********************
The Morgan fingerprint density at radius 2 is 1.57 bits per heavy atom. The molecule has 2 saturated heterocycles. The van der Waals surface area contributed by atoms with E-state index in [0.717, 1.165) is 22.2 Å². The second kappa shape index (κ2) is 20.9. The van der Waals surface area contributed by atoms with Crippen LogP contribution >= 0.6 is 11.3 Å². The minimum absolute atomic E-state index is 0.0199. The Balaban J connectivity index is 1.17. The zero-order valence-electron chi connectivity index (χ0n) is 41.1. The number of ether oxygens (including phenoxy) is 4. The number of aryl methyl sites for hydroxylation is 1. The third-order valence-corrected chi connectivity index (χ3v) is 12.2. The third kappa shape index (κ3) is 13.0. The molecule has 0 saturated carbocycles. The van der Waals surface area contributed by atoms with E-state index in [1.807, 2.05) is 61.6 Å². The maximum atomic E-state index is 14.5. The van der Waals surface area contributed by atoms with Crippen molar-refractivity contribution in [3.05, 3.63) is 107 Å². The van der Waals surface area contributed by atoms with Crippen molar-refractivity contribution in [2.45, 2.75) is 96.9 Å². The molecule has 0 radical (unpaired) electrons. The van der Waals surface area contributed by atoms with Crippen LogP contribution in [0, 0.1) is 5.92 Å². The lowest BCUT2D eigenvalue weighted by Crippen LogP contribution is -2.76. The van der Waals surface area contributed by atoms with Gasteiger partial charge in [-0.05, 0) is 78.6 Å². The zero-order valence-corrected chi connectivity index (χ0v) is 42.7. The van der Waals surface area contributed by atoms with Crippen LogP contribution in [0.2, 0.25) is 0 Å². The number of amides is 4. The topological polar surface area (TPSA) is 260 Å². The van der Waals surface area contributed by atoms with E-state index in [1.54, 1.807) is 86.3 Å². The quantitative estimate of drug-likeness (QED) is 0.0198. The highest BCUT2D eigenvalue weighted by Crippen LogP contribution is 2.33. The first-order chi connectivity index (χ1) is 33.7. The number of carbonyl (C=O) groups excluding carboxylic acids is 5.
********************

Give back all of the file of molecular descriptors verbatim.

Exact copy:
The Morgan fingerprint density at radius 2 is 1.57 bits per heavy atom. The molecule has 2 saturated heterocycles. The van der Waals surface area contributed by atoms with E-state index in [0.717, 1.165) is 22.2 Å². The second kappa shape index (κ2) is 20.9. The van der Waals surface area contributed by atoms with Crippen LogP contribution >= 0.6 is 11.3 Å². The minimum absolute atomic E-state index is 0.0199. The Balaban J connectivity index is 1.17. The zero-order valence-electron chi connectivity index (χ0n) is 41.1. The number of ether oxygens (including phenoxy) is 4. The number of aryl methyl sites for hydroxylation is 1. The third-order valence-corrected chi connectivity index (χ3v) is 12.2. The third kappa shape index (κ3) is 13.0. The molecule has 0 saturated carbocycles. The van der Waals surface area contributed by atoms with E-state index in [1.807, 2.05) is 61.6 Å². The maximum atomic E-state index is 14.5. The van der Waals surface area contributed by atoms with Crippen molar-refractivity contribution in [3.05, 3.63) is 107 Å². The van der Waals surface area contributed by atoms with Crippen molar-refractivity contribution in [2.45, 2.75) is 96.9 Å². The molecule has 0 radical (unpaired) electrons. The van der Waals surface area contributed by atoms with Crippen LogP contribution in [0, 0.1) is 5.92 Å². The lowest BCUT2D eigenvalue weighted by Crippen LogP contribution is -2.76. The van der Waals surface area contributed by atoms with Gasteiger partial charge in [-0.05, 0) is 78.6 Å². The zero-order valence-corrected chi connectivity index (χ0v) is 42.7. The van der Waals surface area contributed by atoms with Crippen LogP contribution in [0.2, 0.25) is 0 Å². The number of amides is 4. The topological polar surface area (TPSA) is 260 Å². The van der Waals surface area contributed by atoms with E-state index in [1.54, 1.807) is 86.3 Å². The quantitative estimate of drug-likeness (QED) is 0.0198. The highest BCUT2D eigenvalue weighted by Crippen LogP contribution is 2.33. The first-order chi connectivity index (χ1) is 33.7. The number of carbonyl (C=O) groups excluding carboxylic acids is 5.